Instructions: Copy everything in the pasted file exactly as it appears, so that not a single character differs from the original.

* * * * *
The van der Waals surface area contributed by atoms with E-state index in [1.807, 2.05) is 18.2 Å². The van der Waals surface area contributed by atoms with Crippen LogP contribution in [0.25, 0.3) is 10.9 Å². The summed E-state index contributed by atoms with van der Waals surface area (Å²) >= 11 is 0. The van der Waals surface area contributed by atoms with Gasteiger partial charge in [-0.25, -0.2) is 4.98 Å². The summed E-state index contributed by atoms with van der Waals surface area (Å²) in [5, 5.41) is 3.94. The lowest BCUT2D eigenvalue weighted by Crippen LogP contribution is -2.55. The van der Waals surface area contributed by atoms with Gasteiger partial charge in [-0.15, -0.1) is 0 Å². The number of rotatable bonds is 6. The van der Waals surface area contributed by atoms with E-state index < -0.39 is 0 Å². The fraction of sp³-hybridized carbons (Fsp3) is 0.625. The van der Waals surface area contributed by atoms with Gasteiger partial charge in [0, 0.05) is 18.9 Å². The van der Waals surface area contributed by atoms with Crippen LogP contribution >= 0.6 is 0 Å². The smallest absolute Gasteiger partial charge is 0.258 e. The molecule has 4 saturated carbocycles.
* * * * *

The van der Waals surface area contributed by atoms with E-state index in [1.807, 2.05) is 18.2 Å². The van der Waals surface area contributed by atoms with Crippen LogP contribution in [0.25, 0.3) is 10.9 Å². The summed E-state index contributed by atoms with van der Waals surface area (Å²) >= 11 is 0. The van der Waals surface area contributed by atoms with Gasteiger partial charge in [-0.25, -0.2) is 4.98 Å². The summed E-state index contributed by atoms with van der Waals surface area (Å²) in [5, 5.41) is 3.94. The lowest BCUT2D eigenvalue weighted by Crippen LogP contribution is -2.55. The van der Waals surface area contributed by atoms with Gasteiger partial charge in [-0.15, -0.1) is 0 Å². The number of rotatable bonds is 6. The van der Waals surface area contributed by atoms with E-state index < -0.39 is 0 Å². The fraction of sp³-hybridized carbons (Fsp3) is 0.625. The van der Waals surface area contributed by atoms with Gasteiger partial charge in [0, 0.05) is 18.9 Å². The van der Waals surface area contributed by atoms with Crippen LogP contribution >= 0.6 is 0 Å². The smallest absolute Gasteiger partial charge is 0.258 e. The molecule has 4 saturated carbocycles.